L1 was out there on his own, never getting a good night’s sleep because he was always keeping an alert ear for noises in the night. If he ate, it was because he found his own food. If he was clothed, it was in garments of his own fashioning. By L2, however, the individual takes his learned survival skills and contributes them to the well-being of the group. If he doesn’t catch a fish today, he will still eat because someone else will catch a fish. He can rest and sleep, secure that someone else is watching the camp, and tomorrow he will watch and they will sleep.

L2 clings together, interdependent, sharing everything. A tribe, a family, a brotherhood. This is where we learn faith and trust.

MOTIVATORS AND DRIVERS
The primary L2 motivator is towards safety and security, and away from fear. The sacred is also a clear motivator, because of the presupposition of deities running in this system.

Success at L2 is marked by the ability to trust others and to be trustworthy, and the ability to form relationships with others.

L2 is a place where classical conditioning is the most effective way to teach and learn. Consider what it means to live a life of ritual: when I sacrificed the fattest goat last year, it rained for two weeks. If we need rain now, what do I do? I sacrifice the fattest goat I’ve got. The goat burns — there’s the rain. If it doesn’t rain, I must’ve sacrificed either an inappropriate goat; performed the sacrifice in an incorrect way; or be at the mercy of a fickle and merciless god. Nonetheless, at L2 we are motivated to learn and to repeat what has worked before. This is a culture of sameness.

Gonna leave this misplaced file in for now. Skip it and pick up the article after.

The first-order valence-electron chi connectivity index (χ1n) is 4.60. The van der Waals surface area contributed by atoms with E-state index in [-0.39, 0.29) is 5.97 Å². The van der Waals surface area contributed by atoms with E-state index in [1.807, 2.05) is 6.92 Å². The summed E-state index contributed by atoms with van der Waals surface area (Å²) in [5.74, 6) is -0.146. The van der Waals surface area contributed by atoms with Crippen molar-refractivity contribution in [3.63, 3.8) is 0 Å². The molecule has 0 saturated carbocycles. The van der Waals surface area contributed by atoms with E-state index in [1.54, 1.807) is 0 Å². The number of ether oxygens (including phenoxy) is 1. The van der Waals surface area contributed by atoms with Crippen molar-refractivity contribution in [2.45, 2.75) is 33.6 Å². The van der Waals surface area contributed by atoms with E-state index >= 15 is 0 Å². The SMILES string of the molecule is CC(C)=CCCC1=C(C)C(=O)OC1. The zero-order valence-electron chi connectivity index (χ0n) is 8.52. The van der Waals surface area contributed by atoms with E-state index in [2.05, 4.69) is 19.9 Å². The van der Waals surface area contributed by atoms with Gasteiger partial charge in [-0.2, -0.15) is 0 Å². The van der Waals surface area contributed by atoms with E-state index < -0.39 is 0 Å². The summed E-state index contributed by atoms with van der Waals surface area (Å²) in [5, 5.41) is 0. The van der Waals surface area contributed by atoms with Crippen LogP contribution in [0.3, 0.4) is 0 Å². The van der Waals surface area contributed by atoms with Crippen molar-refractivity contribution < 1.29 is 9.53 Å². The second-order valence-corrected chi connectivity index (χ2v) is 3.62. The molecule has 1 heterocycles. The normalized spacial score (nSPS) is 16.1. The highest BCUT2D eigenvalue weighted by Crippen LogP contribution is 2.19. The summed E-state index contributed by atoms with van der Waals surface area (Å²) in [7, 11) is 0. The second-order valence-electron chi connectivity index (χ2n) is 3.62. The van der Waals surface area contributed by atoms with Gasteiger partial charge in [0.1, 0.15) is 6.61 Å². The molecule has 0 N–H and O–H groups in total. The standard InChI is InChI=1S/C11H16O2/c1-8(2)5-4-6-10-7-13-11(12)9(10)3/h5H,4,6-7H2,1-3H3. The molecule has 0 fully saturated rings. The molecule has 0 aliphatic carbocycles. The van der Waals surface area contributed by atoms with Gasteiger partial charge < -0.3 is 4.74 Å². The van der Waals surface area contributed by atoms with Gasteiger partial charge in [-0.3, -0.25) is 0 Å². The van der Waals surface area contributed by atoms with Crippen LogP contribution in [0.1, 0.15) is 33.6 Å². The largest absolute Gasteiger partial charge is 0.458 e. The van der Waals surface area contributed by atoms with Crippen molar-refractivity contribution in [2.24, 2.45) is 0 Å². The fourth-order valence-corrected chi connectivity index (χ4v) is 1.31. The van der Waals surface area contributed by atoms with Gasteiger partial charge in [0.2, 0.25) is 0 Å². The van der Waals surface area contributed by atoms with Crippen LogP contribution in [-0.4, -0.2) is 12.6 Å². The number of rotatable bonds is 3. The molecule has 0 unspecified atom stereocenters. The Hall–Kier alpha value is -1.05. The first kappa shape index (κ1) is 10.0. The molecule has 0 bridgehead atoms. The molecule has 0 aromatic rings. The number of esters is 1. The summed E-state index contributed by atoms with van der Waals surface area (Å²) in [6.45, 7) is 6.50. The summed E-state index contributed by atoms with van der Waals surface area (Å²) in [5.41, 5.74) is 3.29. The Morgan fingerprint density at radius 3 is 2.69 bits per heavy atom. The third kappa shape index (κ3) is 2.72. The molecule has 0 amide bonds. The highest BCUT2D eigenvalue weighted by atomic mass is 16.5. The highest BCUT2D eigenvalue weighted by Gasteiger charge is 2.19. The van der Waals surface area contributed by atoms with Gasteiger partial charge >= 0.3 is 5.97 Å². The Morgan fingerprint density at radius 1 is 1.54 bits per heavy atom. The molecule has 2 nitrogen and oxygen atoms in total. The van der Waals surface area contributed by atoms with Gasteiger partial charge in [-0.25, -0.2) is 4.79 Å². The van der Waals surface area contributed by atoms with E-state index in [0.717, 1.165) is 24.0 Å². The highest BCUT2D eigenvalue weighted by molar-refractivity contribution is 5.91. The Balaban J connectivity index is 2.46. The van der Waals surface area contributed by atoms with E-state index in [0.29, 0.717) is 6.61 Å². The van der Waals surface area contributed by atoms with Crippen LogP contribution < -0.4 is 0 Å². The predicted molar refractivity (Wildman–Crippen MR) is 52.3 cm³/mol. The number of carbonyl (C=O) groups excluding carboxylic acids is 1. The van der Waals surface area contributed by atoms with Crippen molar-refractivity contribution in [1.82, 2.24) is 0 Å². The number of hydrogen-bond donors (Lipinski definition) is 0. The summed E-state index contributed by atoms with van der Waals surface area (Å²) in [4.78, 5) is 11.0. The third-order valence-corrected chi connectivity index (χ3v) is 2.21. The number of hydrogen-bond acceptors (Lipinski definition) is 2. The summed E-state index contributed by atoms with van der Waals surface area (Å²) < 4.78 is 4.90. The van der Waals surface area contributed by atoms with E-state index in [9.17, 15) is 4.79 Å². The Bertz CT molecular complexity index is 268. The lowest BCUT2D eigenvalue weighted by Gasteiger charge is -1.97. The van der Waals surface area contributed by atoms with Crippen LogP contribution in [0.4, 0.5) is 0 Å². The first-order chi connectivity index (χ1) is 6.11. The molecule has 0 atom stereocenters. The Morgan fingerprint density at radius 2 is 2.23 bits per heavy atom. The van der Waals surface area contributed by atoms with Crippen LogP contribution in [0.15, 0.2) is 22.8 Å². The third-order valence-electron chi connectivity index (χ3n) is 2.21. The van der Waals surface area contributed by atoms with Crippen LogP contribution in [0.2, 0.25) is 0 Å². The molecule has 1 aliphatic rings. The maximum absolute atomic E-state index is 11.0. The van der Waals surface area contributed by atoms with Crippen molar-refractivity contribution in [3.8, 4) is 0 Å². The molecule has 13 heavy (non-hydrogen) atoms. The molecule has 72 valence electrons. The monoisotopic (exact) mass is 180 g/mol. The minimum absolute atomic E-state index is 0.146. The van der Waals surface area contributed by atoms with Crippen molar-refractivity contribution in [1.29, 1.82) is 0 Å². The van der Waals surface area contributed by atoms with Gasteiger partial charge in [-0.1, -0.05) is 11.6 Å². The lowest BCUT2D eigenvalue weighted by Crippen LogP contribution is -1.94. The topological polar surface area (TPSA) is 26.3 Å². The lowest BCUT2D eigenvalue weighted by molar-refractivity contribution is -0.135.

TEACHING / LEARNING STYLE
L2 learns by repetition, as described above, but more accurately, by observation of what goes on around them. They observe success, then imitate that success. They observe failure, and so avoid those things which lead to failure and harm. This is where we get fully develop our ability to learn by experience. All of life becomes a classroom, and everyone becomes both a teacher and a student.

RESULTS OF SUCCESS / FAILURE AT L2